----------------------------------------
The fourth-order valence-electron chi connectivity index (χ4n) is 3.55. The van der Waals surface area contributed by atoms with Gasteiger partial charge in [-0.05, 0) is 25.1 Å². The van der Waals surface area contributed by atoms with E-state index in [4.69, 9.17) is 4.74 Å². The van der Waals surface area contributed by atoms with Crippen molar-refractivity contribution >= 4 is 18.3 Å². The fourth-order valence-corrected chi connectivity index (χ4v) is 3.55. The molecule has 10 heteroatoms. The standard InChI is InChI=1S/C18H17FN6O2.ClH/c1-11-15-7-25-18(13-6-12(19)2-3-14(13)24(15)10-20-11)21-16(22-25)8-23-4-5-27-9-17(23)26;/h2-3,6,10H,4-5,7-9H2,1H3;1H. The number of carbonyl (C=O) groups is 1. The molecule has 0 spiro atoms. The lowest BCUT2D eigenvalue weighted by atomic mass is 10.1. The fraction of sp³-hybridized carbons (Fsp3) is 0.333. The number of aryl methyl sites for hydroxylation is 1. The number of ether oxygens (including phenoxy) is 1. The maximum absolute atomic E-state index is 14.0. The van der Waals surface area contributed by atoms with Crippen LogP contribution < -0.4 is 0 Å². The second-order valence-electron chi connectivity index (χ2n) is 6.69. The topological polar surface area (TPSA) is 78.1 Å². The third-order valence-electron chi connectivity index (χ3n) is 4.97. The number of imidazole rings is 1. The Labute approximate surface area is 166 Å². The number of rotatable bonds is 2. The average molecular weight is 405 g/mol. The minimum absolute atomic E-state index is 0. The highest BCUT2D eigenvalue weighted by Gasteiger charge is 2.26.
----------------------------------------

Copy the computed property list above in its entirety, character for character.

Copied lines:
The fourth-order valence-electron chi connectivity index (χ4n) is 3.55. The van der Waals surface area contributed by atoms with Gasteiger partial charge in [-0.05, 0) is 25.1 Å². The van der Waals surface area contributed by atoms with E-state index in [4.69, 9.17) is 4.74 Å². The van der Waals surface area contributed by atoms with Crippen molar-refractivity contribution >= 4 is 18.3 Å². The fourth-order valence-corrected chi connectivity index (χ4v) is 3.55. The molecule has 10 heteroatoms. The standard InChI is InChI=1S/C18H17FN6O2.ClH/c1-11-15-7-25-18(13-6-12(19)2-3-14(13)24(15)10-20-11)21-16(22-25)8-23-4-5-27-9-17(23)26;/h2-3,6,10H,4-5,7-9H2,1H3;1H. The number of carbonyl (C=O) groups is 1. The molecule has 0 spiro atoms. The lowest BCUT2D eigenvalue weighted by atomic mass is 10.1. The fraction of sp³-hybridized carbons (Fsp3) is 0.333. The number of aryl methyl sites for hydroxylation is 1. The number of ether oxygens (including phenoxy) is 1. The maximum absolute atomic E-state index is 14.0. The van der Waals surface area contributed by atoms with Crippen LogP contribution < -0.4 is 0 Å². The second-order valence-electron chi connectivity index (χ2n) is 6.69. The topological polar surface area (TPSA) is 78.1 Å². The third-order valence-electron chi connectivity index (χ3n) is 4.97. The number of imidazole rings is 1. The Labute approximate surface area is 166 Å². The number of rotatable bonds is 2. The average molecular weight is 405 g/mol. The minimum absolute atomic E-state index is 0. The highest BCUT2D eigenvalue weighted by Gasteiger charge is 2.26.